You can add derived state to your application. You access derived state like any other value, there is no need to call it as a function. The derived value is cached and will only update when any accessed state changes.

import { derived } from 'overmind'

export const state = {
  items: [],
  completedItems: derived((state, rootState) => {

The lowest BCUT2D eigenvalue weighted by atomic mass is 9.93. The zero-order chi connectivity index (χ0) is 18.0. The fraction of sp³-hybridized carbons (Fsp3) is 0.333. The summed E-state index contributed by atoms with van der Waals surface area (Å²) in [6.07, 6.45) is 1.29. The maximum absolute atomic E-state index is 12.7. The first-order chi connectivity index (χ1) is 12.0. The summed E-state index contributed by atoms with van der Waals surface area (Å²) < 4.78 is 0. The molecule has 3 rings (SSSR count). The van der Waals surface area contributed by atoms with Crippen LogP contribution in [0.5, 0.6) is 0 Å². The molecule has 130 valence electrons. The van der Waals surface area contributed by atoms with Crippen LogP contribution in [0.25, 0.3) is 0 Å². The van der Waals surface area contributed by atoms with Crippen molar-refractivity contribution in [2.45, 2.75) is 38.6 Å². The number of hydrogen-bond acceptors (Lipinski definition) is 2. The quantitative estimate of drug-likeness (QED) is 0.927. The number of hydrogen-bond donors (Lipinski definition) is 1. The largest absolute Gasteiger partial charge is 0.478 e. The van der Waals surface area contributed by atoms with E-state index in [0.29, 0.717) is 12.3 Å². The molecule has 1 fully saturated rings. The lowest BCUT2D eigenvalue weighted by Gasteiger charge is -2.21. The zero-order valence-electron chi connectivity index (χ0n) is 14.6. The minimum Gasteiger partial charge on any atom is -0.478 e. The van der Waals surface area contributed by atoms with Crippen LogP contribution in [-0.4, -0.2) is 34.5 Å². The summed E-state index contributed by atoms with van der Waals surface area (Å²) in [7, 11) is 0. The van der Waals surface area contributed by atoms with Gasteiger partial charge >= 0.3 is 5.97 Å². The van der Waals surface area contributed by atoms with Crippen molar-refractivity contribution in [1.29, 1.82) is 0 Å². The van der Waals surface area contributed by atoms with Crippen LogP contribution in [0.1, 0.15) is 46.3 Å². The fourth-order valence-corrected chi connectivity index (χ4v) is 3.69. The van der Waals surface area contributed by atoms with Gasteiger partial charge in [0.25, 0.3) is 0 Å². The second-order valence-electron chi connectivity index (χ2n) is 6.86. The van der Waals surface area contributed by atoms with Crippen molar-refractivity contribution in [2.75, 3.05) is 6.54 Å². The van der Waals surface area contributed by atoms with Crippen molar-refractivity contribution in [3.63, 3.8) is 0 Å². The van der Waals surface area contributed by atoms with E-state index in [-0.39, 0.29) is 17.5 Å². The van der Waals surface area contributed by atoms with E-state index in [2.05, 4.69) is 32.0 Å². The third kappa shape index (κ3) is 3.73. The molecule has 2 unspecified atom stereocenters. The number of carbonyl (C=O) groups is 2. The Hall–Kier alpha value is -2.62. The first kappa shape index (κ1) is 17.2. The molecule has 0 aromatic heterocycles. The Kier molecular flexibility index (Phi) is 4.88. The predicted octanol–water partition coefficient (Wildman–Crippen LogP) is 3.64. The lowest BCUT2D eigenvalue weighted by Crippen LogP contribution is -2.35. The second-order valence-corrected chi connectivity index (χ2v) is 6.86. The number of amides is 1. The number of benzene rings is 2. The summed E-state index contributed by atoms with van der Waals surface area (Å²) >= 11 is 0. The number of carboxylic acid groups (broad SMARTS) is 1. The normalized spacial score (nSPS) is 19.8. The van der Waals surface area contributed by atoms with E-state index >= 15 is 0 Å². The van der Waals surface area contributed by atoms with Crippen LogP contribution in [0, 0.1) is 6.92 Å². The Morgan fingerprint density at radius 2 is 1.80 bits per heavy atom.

return state.items.filter(item => item.completed)

The function defining your derived state receives two arguments. The first argument is the object the derived function is attached to. Ideally you use this argument to produce the derived state, though you can access the second argument which is the root state of the application. The root state allows you to access any state.

Accessing rootState might cause unnecessary updates to the derived function as it will track more state, though typically not an issue

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